Street Riding - Lean Angle

Play The Game

It happened the other morning just as it happens three or four times each week-a way-too-close call with one of our four-wheeled friends.

I was riding in to work on Pacific Coast Highway, a thoroughfare with two or three lanes going in each direction and well-timed stoplights to keep things flowing. Traffic was heavy but moving briskly-30 to 40 mph-and I was traveling a bit more quickly than the other vehicles, a tactic that allows me to ride mainly in traffic gaps or open zones that offer a modicum of room and time to react defensively if the need arises.

While riding at the posted limit in a gap that happened to be in the right lane, I approached a car traveling a bit slower than me in the left lane. As I came within about 20 feet of the car it braked suddenly, lurched to the right and, wheels screeching, swerved into a Starbucks parking lot. I missed hitting-or being slashed by-the car's rear bumper by maybe 5 or 6 feet. Pretty close.

Truth be told, I'd been ready for the boneheaded move, having slowed slightly as I'd approached the sedan. Five seconds before the car lurched right I'd looked into the car's cabin to see the driver's head moving right to left and back again. Drivers rarely make sudden moves without some sort of head turn, even if it's only a slight look to the right to check the side-view mirror, so my antennae were up. The head movement triggered a warning in my cranium, which translated into a reduction in throttle, which, frankly, saved my butt.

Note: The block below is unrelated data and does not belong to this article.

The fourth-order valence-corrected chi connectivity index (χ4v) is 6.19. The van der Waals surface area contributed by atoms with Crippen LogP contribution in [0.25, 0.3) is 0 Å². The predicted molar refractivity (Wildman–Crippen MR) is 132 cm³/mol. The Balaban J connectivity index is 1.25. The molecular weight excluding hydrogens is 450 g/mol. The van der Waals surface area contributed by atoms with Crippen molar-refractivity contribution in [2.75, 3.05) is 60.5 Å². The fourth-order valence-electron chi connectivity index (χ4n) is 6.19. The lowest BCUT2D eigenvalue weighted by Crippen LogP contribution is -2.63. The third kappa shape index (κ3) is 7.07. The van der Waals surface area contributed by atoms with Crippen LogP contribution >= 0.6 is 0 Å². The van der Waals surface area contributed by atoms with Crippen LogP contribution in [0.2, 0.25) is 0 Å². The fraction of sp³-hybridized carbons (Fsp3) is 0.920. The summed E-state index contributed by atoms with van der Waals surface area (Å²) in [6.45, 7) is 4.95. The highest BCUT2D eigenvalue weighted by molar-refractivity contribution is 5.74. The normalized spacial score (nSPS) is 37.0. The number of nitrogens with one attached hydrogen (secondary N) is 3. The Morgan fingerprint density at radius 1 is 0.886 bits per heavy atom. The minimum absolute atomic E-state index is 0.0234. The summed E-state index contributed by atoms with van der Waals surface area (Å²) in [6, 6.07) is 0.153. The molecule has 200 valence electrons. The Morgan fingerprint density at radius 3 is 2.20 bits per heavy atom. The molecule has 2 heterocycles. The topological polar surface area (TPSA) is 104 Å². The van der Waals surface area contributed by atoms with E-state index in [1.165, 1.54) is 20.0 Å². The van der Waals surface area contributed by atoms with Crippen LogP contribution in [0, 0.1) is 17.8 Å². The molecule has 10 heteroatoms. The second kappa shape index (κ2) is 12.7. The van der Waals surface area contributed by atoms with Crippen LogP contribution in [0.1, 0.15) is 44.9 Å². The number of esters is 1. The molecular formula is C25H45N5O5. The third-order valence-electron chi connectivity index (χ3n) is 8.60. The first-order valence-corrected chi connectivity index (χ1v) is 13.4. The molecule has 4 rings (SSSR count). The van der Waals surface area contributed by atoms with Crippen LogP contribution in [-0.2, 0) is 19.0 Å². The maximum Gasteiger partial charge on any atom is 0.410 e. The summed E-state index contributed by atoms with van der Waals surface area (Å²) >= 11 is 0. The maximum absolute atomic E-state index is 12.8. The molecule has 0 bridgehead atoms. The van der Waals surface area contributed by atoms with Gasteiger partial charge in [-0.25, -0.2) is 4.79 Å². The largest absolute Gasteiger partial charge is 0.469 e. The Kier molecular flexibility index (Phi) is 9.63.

It was more than quick reflexes or a high degree of traffic savvy that kept me from becoming Aerostich-wrapped ground chuck. Those are great skills to have, and you've gotta have them to stay alive on the mean streets. But such skills must be unwrapped and ready to use to be useful in an every-second-counts situation like this. Your brain can't take the time to dig them from your hard drive when a car's cutting into your space right now.

To keep those skills warm and ready to use, I play a game while riding I call Worst-Case Scenario. It's pretty simple, really. In every traffic situation I find myself in, I envision the worst-possible things that could happen and come up with a plan to deal with them. Maybe it's an oncoming car turning left in front of me over the double-yellow; or the Starbucks Swerve; or an emergency stop by the car in front of me; or maybe a suddenly appearing foot-deep pothole. Whatever. Funny thing is, once in a while even the craziest, stupidest things you can imagine actually happen. And when they do, you'll be ready if you're playing the game.

It's a bitter pill to swallow when you realize just how dangerous street riding can be-that something we love so much can so easily wreak havoc on our bikes, our bodies and our families. Understanding the dangers makes it doubly important to be ready when something ugly does happen. All the more reason, then, to play the game when you ride.

It's riding season. Be safe out there.